I take the point of his trans-historical instinct here not to be that everything is illuminated and every puzzle resolved with the Book of Mormon in hand, but that we encounter better puzzles to work through. In his argument, for example, that Pauline conception of hope suffuses the teachings of the Book of Mormon prophets, I wonder if I cannot hear the quiet prompting that the title page reference to the book coming forth from a hillside “by way of the Gentile” could be read not only a reference to Joseph Smith but also as an oblique reference to Paul of Tarsus, that Roman citizen and hillside-trotting Jew.

It is a truism in the study of western civilization that preservation of a people requires the continuous reworking and repair of its literate tradition. When things go well, the identity of particular peoples endure and are restored by their relationship to grounding texts. To list a couple obvious examples: the ancient Hebrews uncovered an identity anchor of ethical monotheism in the records of the prophets that buoyed them in the stormy seas of Diasporic exile; Lehi urged his children to return to Jerusalem for the plates of brass before embarking for the new world; and countless protestant sects opened new windows to heaven in the mass literate revelations of the Bible of Gutenberg and Luther.

Of course when things do not go as well, textual traditions do not only preserve a people; they can also lead to persecuting other peoples. The same monotheism of the ancient Hebrews (which learned something from the priestly classes of Pharaoh’s empire) has a long and checkered past justifying intolerance and warfare; the records were evidently not enough for Lehite family, the Book of Mormon teaches, given how generation turned against generation over religious, economic, and social differences; and the short story of modern history, from the launching of the Pope’s bellum sacrum and St. Bartholomew’s Day massacre, to the formation of modern Germany and the Gaza strip, is one of unequal socioeconomic conditions working itself out in sectarian strife on the global stage.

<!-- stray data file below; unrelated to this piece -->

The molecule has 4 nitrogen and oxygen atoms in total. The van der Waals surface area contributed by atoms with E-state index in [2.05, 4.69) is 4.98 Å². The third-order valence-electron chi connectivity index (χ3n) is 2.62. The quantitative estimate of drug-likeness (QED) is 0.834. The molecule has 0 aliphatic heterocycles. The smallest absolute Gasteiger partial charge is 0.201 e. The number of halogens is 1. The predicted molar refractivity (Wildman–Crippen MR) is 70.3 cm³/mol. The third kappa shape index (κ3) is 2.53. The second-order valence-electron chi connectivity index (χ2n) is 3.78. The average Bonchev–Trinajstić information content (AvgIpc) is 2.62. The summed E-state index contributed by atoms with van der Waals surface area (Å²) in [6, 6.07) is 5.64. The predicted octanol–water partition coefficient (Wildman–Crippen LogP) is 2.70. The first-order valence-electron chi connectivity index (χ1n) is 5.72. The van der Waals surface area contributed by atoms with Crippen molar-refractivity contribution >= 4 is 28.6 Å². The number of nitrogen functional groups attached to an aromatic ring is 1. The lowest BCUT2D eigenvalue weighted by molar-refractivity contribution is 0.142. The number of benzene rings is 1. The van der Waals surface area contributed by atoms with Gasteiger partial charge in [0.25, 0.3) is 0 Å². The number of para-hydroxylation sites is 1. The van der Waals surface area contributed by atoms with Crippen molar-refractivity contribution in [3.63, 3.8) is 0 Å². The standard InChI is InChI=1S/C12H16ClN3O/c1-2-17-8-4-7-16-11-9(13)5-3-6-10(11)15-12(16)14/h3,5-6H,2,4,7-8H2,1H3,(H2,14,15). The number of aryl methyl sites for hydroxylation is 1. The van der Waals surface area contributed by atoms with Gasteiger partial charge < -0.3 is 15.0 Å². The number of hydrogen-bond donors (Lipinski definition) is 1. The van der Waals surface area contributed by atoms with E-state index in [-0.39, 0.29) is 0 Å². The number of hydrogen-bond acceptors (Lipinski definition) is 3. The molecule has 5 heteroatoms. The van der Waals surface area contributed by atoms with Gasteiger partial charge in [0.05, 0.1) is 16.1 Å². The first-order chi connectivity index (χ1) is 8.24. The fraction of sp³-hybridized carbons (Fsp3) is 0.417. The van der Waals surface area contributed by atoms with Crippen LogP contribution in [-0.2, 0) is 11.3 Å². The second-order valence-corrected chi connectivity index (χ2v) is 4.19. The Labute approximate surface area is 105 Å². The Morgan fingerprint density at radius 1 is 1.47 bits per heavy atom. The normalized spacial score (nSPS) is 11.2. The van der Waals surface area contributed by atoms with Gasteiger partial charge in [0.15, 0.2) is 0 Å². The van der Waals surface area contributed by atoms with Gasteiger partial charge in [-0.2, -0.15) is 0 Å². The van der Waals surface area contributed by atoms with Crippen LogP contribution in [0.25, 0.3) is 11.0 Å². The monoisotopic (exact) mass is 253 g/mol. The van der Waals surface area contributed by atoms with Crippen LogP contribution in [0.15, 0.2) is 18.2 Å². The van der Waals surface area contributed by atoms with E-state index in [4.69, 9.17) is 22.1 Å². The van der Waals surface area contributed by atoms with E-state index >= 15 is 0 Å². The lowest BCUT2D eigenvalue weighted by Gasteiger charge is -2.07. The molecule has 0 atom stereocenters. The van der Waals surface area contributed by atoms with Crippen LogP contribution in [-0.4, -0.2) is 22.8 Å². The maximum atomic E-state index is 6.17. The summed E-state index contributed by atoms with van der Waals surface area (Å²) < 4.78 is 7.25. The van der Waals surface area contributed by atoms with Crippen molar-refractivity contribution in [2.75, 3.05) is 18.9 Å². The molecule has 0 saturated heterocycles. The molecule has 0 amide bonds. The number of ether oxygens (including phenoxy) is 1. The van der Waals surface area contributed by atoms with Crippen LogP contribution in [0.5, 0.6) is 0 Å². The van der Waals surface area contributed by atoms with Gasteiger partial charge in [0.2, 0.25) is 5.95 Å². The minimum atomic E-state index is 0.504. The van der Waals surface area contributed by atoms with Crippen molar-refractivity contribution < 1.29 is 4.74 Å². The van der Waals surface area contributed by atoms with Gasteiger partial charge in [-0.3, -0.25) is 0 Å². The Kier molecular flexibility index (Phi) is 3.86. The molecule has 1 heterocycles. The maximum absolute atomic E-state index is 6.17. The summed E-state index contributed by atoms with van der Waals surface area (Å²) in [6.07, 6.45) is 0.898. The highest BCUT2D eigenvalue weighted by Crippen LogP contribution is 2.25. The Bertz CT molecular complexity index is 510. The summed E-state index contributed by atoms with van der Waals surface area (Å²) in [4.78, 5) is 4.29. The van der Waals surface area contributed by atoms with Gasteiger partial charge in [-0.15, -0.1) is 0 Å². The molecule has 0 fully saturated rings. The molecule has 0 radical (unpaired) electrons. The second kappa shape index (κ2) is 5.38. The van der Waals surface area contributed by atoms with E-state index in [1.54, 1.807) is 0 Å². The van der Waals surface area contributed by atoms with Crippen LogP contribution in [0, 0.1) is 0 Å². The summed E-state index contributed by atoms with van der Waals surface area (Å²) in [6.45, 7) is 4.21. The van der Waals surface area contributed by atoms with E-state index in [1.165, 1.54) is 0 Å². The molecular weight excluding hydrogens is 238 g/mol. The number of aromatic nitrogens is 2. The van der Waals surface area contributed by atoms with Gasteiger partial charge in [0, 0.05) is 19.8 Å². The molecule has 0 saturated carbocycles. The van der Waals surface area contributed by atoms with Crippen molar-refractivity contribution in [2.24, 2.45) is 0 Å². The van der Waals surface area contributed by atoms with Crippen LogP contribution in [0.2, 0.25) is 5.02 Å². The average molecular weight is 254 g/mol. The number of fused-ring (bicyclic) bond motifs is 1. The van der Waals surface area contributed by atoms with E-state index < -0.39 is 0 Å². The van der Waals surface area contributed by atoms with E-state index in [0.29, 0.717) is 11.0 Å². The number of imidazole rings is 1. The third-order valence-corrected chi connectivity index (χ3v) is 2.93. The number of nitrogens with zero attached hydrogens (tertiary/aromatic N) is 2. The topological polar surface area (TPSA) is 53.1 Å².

Put another way, perhaps Joe is after a world historical question: To what end do we read scriptural texts? How could we reread them? Specific to the LDS textual tradition—and its scriptural canon and covenants concerning consecration and hope in particular—he asks how might these texts help turn church members more fully toward serving the demands of hope and consecration, social justice and economic grace on the one hand or toward the exploitation and uneven concentration of natural and human resources worldwide? Put simply, he asks, so what does LDS scripture teach about the law of consecration?